You are given *N* coins such that two of them are fake and the other coins are genuine. Real coins weigh the same. Fake coins weigh the same and are lighter than real ones. You need to find both fake coins using a balance scale in the smallest number of weighings.

It is easy to estimate the number of weighings from below using information theory. Given *N* coins you will have *N* choose 2 different answers. The number of possible answers has to be not more than 3^{w}, where *w* is the number of weighings. This generates a trivial information-theoretic bound (ITB) on the number of coins that can be processed in a given number of weighings.

Previous authors used computers to completely analyze small numbers of weighings: from 2 to 5.

My colleagues from Russia, Konstantin Knop and Oleg Polubasov, performed some fantastic programming accompanied with some subtle heuristic and found optimal solutions for up to 10 weighings. For 11 and 12 weighings, the program is not efficient enough to find the optimal solutions: it found some solutions. Surprisingly, for up to 10 weighings, the optimal solutions match the information-theoretic bound (ITB). The results are in the table below. The first row represents the number of weighings *w*. The second row is the largest number of coins *N* for which a solution is found. The last row is the information-theoretic bound (ITB) we explained above.

*w* |
5 |
6 |
7 |
8 |
9 |
10 |
11 |
12 |

*N* |
22 |
38 |
66 |
115 |
198 |
344 |
585 |
1026 |

ITB |
22 |
38 |
66 |
115 |
198 |
344 |
595 |
1031 |

Their paper, *Two counterfeit coins revisited*, is available in Russian. Lucky for us, 70 of 73 pages are pseudo-code of solutions for which you do not need any Russian. You just need to understand the pseudo-code. Here is the explanation.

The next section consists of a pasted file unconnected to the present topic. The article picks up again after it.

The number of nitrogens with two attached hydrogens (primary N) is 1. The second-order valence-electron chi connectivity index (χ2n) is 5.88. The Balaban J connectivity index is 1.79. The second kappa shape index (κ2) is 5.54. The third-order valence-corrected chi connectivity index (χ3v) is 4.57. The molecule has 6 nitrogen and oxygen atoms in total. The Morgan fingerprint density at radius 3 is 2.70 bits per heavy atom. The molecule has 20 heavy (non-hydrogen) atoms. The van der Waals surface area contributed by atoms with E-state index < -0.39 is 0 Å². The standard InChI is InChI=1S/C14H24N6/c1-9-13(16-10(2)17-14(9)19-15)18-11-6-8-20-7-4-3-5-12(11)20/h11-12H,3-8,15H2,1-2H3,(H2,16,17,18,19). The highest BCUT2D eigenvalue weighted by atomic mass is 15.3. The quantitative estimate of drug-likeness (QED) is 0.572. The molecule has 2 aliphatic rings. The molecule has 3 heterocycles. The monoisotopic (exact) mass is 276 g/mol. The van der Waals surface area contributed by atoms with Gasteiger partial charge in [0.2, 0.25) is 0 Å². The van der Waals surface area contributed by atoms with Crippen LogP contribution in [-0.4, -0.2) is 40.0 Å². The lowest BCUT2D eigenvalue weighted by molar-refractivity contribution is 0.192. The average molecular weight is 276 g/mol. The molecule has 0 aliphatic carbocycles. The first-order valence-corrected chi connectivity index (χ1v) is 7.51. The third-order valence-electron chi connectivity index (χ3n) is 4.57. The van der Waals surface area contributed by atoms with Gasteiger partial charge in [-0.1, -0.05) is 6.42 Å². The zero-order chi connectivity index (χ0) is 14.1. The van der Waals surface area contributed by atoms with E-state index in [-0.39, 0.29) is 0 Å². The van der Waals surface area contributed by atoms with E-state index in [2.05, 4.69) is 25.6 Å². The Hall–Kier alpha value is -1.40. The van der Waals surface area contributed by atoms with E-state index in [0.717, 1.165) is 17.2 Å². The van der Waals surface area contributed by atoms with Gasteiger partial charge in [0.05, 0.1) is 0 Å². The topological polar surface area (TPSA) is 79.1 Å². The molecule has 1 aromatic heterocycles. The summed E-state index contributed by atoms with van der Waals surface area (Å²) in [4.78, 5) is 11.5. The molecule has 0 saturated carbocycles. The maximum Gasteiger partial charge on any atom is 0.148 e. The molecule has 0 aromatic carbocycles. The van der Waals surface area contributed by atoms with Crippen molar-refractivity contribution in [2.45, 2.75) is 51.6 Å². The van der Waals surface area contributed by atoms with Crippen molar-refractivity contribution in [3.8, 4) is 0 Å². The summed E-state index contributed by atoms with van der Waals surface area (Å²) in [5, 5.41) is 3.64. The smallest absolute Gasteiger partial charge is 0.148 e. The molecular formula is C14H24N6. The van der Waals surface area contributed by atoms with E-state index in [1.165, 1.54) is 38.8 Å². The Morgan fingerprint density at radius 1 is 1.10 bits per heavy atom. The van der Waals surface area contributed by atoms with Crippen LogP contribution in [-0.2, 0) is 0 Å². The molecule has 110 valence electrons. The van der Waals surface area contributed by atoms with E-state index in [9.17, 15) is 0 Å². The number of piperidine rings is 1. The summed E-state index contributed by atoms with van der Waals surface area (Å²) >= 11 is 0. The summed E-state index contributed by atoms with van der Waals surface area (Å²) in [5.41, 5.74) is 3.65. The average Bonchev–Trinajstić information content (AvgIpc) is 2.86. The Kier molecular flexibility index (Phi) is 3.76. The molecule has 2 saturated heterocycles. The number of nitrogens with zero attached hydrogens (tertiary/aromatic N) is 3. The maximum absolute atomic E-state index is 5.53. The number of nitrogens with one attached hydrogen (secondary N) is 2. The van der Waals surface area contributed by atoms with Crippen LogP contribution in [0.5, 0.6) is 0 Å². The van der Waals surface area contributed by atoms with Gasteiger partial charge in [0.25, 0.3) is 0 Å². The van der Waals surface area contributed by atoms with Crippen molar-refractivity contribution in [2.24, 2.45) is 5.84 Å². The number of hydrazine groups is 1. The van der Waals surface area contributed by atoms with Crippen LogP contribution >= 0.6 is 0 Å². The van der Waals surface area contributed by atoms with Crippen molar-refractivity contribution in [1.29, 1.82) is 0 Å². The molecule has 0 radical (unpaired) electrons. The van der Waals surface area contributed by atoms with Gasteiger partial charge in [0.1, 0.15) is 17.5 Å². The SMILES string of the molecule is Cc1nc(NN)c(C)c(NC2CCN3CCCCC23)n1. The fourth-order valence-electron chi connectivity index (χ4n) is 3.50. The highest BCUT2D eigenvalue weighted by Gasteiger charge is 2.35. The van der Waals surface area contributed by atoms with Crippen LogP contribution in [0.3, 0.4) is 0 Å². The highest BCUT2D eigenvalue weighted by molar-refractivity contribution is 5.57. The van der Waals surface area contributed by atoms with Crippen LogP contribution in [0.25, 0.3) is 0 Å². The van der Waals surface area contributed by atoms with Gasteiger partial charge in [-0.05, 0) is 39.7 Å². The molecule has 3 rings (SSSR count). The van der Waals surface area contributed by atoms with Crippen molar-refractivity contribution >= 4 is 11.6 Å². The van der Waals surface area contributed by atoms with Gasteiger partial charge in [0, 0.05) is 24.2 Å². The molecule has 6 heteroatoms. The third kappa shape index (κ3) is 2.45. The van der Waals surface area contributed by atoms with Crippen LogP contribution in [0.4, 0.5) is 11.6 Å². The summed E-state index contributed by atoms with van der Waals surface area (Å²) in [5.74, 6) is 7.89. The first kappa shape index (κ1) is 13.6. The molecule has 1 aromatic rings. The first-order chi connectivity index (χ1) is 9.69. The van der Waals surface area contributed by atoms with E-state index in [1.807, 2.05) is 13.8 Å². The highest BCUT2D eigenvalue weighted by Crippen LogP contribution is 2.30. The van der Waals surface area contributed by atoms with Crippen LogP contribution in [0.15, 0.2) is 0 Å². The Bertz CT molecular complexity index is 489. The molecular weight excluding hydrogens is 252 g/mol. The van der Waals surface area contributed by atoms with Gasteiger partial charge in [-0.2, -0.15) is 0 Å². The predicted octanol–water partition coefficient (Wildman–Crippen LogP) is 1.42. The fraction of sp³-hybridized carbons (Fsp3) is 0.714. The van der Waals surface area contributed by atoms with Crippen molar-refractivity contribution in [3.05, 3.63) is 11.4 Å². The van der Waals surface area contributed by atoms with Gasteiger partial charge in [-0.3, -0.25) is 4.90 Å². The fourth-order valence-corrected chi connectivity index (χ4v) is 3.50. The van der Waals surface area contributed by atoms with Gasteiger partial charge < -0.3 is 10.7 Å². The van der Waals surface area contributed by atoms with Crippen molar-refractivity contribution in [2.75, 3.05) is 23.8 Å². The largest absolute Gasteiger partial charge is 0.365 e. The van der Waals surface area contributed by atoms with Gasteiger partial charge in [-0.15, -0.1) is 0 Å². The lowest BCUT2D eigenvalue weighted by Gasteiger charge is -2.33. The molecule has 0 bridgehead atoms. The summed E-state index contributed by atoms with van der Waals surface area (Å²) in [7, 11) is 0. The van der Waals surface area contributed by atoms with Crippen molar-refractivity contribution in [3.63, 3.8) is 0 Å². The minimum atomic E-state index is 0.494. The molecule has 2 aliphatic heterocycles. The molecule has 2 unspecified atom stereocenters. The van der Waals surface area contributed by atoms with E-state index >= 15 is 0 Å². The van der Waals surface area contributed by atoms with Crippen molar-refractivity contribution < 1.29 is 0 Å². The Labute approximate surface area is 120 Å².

Each line begins with its number. After it they have the weighing in the format 1 10 v 4 5 meaning coins 1 and 10 are weighed versus coins 4 and 5. Each weighing is followed by a colon, after which they describe in order actions for three different outcomes of the weighing: equality, the first pan is lighter, and the second pan is lighter. Each action is one of the following:

- => L means go to line L.
- (a, b) means the fake coins are a and b.
- – means this branch is impossible and there is no output.
- => 23. sym indicates the symmetry of the weighing and its result, therefore the resulting go-to line, 23, is omitted as being equivalent to another line.
- – . sym means the output is symmetric to another one.

The line numbers after => in line L are always 3L+1, 3L+2 and 3L+3. The *sym* symbol implies that line 3L+3 is omitted as a symmetric version of line 3L+2.

For example, here is their solution for 2 weighings and 4 coins in their pseudo-code. An empty line separates different weighings:

0. 1 v 2 : => 1, => 2, => 3. sym

1. 1 v 3 : – , (1, 2), (3, 4).

2. 3 v 4 : – , (1, 3), – . sym

Another solution for 3 weighings and 7 coins:

0. 1 2 v 3 4 : => 1, => 2, => 3. sym

1. 1 v 2 : => 4, => 5, => 6. sym

2. 1 v 2 : (1, 2), => 8, => 9. sym

4. 5 v 6 : (5, 6), (5, 7), – . sym

5. 3 v 4 : – , (1, 3), – . sym

8. 5 v 6 : (1, 7), (1, 5), – . sym

If you want to see an optimal solution for 10 weighings, look at the paper: the algorithm takes 36 pages.Share: